God love email, which brought me this piece that I'd seen in the Los Angeles Times.
I thought what happened was MAJOR -- much more important than the
report would have you believe -- in the category of a picture being
worth a thousand words!
Thanks to this occurrence at City Hall, we could be saved from needing to
campaign to wake up the L.A. Y2K czars, who were so reassuring at the meeting I attended. Suzanne Taylor
FROM: Jan Nickerson, Y2KConnections
This morning I spoke with Rick Tobin, an emergency management professional,
who passed along this news clip about the impact of an unexpected power
outage on L.A.'s Y2K drill.
He queries, if L.A., one of the most prepared cities in the country for
disaster, was thrown by a power outage, what does that suggest for the rest
of the country?
Rick shares my concern that despite the unpreparedness for power outage,
local officials continue the happy talk: "I feel very confident that there
won't be any major problems."
I join Rick in urging there should be a wake up call echoing across the
Power Outage Makes City Hall Y2K Drill a Little Too Realistic
Emergencies: Workers are trapped in elevators.
Council passes motion asking that further tests be held in off-hours.
By PATRICK MCGREEVY, MONTE MORIN, Special to The L.A. Times
Preparing for millennial chaos, hundreds of city
workers participated in Los Angeles' first Year
2000 Disaster Drill, Tuesday at City Hall.
The one thing they were not prepared for: a real
Elevators churned to a halt and lights went out about
9 a.m., when a power surge knocked out a third of the
The outage forced Mayor Richard Riordan and his
large entourage to trudge up nine floors of stairs to his
office and descend 12 floors to attend the Y2K drill.
Others were stuck in elevators, while it took an hour
and 20 minutes to restore power.
Riordan was visibly upset when he finally emerged
from the basement stairwell and walked into the
Emergency Operation Center.
"That bothers me," Riordan told reporters. "If we
can't take care of the elevators, what can we take care
of in this city?"
When he had calmed down, Riordan said he was
assured that the power shutdown had nothing to do with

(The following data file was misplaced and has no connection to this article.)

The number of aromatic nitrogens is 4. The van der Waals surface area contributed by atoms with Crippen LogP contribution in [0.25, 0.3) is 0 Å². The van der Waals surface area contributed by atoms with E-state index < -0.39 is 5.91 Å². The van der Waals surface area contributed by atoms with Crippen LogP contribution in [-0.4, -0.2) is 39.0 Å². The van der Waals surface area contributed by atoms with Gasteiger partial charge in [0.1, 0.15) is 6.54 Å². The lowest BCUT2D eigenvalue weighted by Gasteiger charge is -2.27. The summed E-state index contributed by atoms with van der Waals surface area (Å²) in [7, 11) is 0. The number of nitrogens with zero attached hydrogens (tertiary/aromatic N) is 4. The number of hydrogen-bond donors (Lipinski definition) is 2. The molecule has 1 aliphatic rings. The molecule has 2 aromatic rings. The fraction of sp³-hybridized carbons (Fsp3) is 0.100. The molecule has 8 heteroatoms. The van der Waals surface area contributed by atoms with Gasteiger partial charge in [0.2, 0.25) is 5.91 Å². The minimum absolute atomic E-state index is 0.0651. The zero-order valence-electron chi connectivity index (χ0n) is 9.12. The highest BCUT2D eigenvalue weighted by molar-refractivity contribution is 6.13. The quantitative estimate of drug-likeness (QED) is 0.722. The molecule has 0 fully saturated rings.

the drill to determine whether the city will continue
operating smoothly as the 20th century comes to an end
January 1. The outage was later blamed on a short in a
"We're very proud of the preparations of the city for
any Y2K problems," Riordan said. "I feel very confident
that there won't be any major problems."
Hundreds of government workers participated in
Tuesday's drill, designed to help them cope with a
potential Y2K computer meltdown that threatens to
disrupt communications and services.
Workers responded to a variety of mock
emergencies, such as power outages, fires and
out-of-control New Year's Eve parties.
"The purpose of exercises are to be prepared for
anything, which is why we create events that in real life
almost certainly will not occur," said Ellis M. Stanley,
assistant city administrative officer.
But the question in City Hall wasn't so much
whether Los Angeles is prepared for 2000, but whether
it is prepared to deal with 1999.
City Council members were outraged by the power
outage and shutdown of elevators, and some were not
convinced that the outage and the Y2K drill were not
The council approved a motion asking the General
Services Department to take immediate steps to address
concerns about the shutdown.
Councilman Mike Feuer said public safety workers
and city leaders found they could not move around City
Hall during the outage because stairwell doors on some
floors were bolted.
The motion asks that future Y2K drills take place,
whenever possible, on non-workdays.
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